Tales From an Odd Mind

Fiction - General
146 Pages
Reviewed on 07/30/2020
Buy on Amazon

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    Book Review

Reviewed by Tiffany Ferrell for Readers' Favorite

In Nom D Plume's Tales From An Odd Mind, we find a variety of different short stories and poems. While some are about death and beyond, others are borderline supernatural. We start off with a series of varying short stories that range from assassins finding a small child in the middle of a job to a man being raised from the dead after nearly two hundred years of being buried. We then have some insightful poems such as Ode To Langston Hughes, as well as Origin and Dandelion which tells of a person with no name and no ability to communicate with their words. Finally, we have a longer short story that revolves around the idea of reincarnation and reincarnated souls that always find each other in their current lives.

I really enjoyed reading this book and loved the short stories and poems. I like how Plume wrote such a varying degree of genres in Tales From An Odd Mind. Past and present as well as the supernatural and science fiction all have a place in this book of short stories and poetry. My favorite short story would have to be A Black Dog, A Graveyard, and The Sea because it had an Edgar Allan Poe sort of feel to it. A man mysteriously resurrected after being dead for over two hundred years and the black dog that greets him as he wakes. Black dogs are often associated with bad luck and death itself, being called hellhounds in various myths. The fact that a big black dog greets Grey Jones when he rises from the ground makes one wonder what will become of this living dead man as he sets out. I also liked We Few Old Souls and Origin and Dandelion. The photos that are shown before each piece of writing tells a story all on its own and blends well with the subject matter. Overall, Nom D Plume has written an eye-catching and attention-grabbing book of stories that many will enjoy. I am eager to read more of their work.

K.C. Finn

Tales From an Odd Mind is a work of fiction that encompasses a collection of stories and poems on different themes and was penned under the author name of Nom D. Plume. The work comprises several different formats of storytelling, from poetic narratives that toy with voice and delivery, to traditional short stories and those which are opening chapters, to the beginnings of larger tales not yet completed. What results is a varied collection of different artistic expressions and experimentations with the storytelling style, including fantasy and science fiction elements, mysteries, and emotive tales of characters who are put to the test by circumstances out of their control.

Author Nom D. Plume has crafted an interesting collection which is just as much an exploration of a writer’s creative mind as it is a collection of stories to read and become immersed in. There are plenty of Chapter Ones here that I would love to see turned into full stories, especially Origin and Dandelion and A Black Dog, A Graveyard and the Sea. The author writes with smooth prose that flows well and gives a good description of setting and atmosphere, but this is also well balanced against the characters and the action of the tales. I also felt that the dialogue was a strong point, which served to immediately characterize different figures, and was distinct in each tale. Overall, I would certainly recommend Tales From an Odd Mind for readers who enjoy varied genres, interesting characters, and thought-provoking concepts in their reading experience.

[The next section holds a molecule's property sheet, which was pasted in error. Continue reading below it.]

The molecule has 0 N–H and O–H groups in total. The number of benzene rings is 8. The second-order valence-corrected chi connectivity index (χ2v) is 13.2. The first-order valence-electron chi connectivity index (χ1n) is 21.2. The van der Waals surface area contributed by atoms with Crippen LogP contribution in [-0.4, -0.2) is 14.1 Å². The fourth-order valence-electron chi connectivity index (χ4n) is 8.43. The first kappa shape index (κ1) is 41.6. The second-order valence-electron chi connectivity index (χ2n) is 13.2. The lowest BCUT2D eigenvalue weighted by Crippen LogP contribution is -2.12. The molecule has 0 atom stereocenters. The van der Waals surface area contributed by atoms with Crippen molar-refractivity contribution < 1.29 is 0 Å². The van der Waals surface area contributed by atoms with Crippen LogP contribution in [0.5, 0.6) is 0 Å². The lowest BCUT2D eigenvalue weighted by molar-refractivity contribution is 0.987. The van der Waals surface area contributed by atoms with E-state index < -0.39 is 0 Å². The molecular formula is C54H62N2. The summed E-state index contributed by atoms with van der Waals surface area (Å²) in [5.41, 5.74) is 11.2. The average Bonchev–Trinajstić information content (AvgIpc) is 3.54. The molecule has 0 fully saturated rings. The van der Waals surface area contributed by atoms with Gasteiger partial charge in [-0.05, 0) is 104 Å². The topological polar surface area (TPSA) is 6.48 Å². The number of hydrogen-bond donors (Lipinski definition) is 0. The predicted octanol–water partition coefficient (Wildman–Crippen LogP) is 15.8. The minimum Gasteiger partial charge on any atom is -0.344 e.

Lit Amri

Nom D. Plume’s Tales From An Odd Mind is a journey through short stories, poetry, and prose filled with thrills, tears, fear, and questions. 'Death' has the honor of introducing the collection before readers move on to the First Section: Chapter Ones; "the beginnings of several tales whose endings have yet to be told". Two companions roam the enchanted part of the world in Off The Map; in Wolf & Raven, two agents from an undisclosed organization are having a disagreement while waiting for their ride after a bloody mission. A prisoner ponders his fate as the ship he’s on flies further and further away from his family and friends in A Warped View Of The Stars. In Project Kage, a special forces squad is sent to investigate the disappearance of soldiers and scientists who were stationed in an Arctic base.

Death and rebirth separate and reconnect several individuals in the Second Section: We Few Old Souls. Third Section: Poetry And Prose starts off with An Ode To Langston Hughes and ends with a personal musing which may or may not be reflective of Nom D. Plume's real life. The concept, settings, and characters are diverse, ranging from the familiar to the uncanny. Even the author’s pseudonym adds a layer of mystery. Chapter Ones is the most intriguing part of the collection and I couldn’t help but hope that some of these tales will get their chance to be a full story. Simply put, Tales From An Odd Mind is a fascinating read and I look forward to reading more of Plume's work.